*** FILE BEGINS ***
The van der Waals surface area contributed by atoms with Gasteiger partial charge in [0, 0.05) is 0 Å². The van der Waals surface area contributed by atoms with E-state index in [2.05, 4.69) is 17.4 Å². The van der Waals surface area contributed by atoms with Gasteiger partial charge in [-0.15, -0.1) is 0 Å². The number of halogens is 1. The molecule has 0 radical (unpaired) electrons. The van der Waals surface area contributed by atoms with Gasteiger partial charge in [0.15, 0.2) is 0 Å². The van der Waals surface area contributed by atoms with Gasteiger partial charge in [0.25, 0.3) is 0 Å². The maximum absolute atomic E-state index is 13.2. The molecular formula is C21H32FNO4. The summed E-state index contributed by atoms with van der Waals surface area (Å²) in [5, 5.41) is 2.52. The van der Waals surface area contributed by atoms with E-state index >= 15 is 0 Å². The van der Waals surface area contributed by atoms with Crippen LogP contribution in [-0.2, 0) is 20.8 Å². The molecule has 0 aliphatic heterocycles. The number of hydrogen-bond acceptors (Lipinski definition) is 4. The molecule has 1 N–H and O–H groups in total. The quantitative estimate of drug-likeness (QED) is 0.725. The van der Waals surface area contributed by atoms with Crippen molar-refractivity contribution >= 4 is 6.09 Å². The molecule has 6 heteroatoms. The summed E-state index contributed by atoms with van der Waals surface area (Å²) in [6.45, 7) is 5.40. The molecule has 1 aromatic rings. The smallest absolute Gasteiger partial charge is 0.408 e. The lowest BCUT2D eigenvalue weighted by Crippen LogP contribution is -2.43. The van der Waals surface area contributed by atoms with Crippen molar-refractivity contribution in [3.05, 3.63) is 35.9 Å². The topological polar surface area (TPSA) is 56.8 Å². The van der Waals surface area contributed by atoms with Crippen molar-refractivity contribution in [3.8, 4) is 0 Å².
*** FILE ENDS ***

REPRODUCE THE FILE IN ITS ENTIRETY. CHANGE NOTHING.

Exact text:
The van der Waals surface area contributed by atoms with Gasteiger partial charge in [0, 0.05) is 0 Å². The van der Waals surface area contributed by atoms with E-state index in [2.05, 4.69) is 17.4 Å². The van der Waals surface area contributed by atoms with Gasteiger partial charge in [-0.15, -0.1) is 0 Å². The number of halogens is 1. The molecule has 0 radical (unpaired) electrons. The van der Waals surface area contributed by atoms with Gasteiger partial charge in [0.15, 0.2) is 0 Å². The van der Waals surface area contributed by atoms with Gasteiger partial charge in [0.25, 0.3) is 0 Å². The maximum absolute atomic E-state index is 13.2. The molecular formula is C21H32FNO4. The summed E-state index contributed by atoms with van der Waals surface area (Å²) in [5, 5.41) is 2.52. The van der Waals surface area contributed by atoms with E-state index >= 15 is 0 Å². The van der Waals surface area contributed by atoms with Crippen LogP contribution in [-0.2, 0) is 20.8 Å². The molecule has 0 aliphatic heterocycles. The number of hydrogen-bond acceptors (Lipinski definition) is 4. The molecule has 1 N–H and O–H groups in total. The quantitative estimate of drug-likeness (QED) is 0.725. The van der Waals surface area contributed by atoms with Crippen molar-refractivity contribution >= 4 is 6.09 Å². The molecule has 6 heteroatoms. The summed E-state index contributed by atoms with van der Waals surface area (Å²) in [6.45, 7) is 5.40. The molecule has 1 aromatic rings. The smallest absolute Gasteiger partial charge is 0.408 e. The lowest BCUT2D eigenvalue weighted by Crippen LogP contribution is -2.43. The van der Waals surface area contributed by atoms with Crippen molar-refractivity contribution in [3.05, 3.63) is 35.9 Å². The topological polar surface area (TPSA) is 56.8 Å². The van der Waals surface area contributed by atoms with Crippen molar-refractivity contribution in [3.8, 4) is 0 Å².